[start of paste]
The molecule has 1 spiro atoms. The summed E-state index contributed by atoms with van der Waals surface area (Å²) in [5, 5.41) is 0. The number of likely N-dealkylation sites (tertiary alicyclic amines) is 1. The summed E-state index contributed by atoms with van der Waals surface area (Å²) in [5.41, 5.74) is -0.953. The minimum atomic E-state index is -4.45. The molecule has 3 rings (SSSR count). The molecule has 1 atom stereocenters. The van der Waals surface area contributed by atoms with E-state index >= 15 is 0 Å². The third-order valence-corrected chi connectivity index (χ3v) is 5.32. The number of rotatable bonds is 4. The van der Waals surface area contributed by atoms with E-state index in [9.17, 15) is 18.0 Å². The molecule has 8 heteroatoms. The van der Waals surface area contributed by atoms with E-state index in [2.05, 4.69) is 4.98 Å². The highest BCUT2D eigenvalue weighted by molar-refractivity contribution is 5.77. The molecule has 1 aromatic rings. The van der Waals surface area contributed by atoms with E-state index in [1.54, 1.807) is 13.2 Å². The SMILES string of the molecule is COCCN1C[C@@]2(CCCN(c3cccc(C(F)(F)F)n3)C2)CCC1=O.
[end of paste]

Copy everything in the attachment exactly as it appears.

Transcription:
The molecule has 1 spiro atoms. The summed E-state index contributed by atoms with van der Waals surface area (Å²) in [5, 5.41) is 0. The number of likely N-dealkylation sites (tertiary alicyclic amines) is 1. The summed E-state index contributed by atoms with van der Waals surface area (Å²) in [5.41, 5.74) is -0.953. The minimum atomic E-state index is -4.45. The molecule has 3 rings (SSSR count). The molecule has 1 atom stereocenters. The van der Waals surface area contributed by atoms with E-state index >= 15 is 0 Å². The third-order valence-corrected chi connectivity index (χ3v) is 5.32. The number of rotatable bonds is 4. The van der Waals surface area contributed by atoms with E-state index in [9.17, 15) is 18.0 Å². The molecule has 8 heteroatoms. The van der Waals surface area contributed by atoms with E-state index in [2.05, 4.69) is 4.98 Å². The highest BCUT2D eigenvalue weighted by molar-refractivity contribution is 5.77. The molecule has 1 aromatic rings. The van der Waals surface area contributed by atoms with E-state index in [1.54, 1.807) is 13.2 Å². The SMILES string of the molecule is COCCN1C[C@@]2(CCCN(c3cccc(C(F)(F)F)n3)C2)CCC1=O.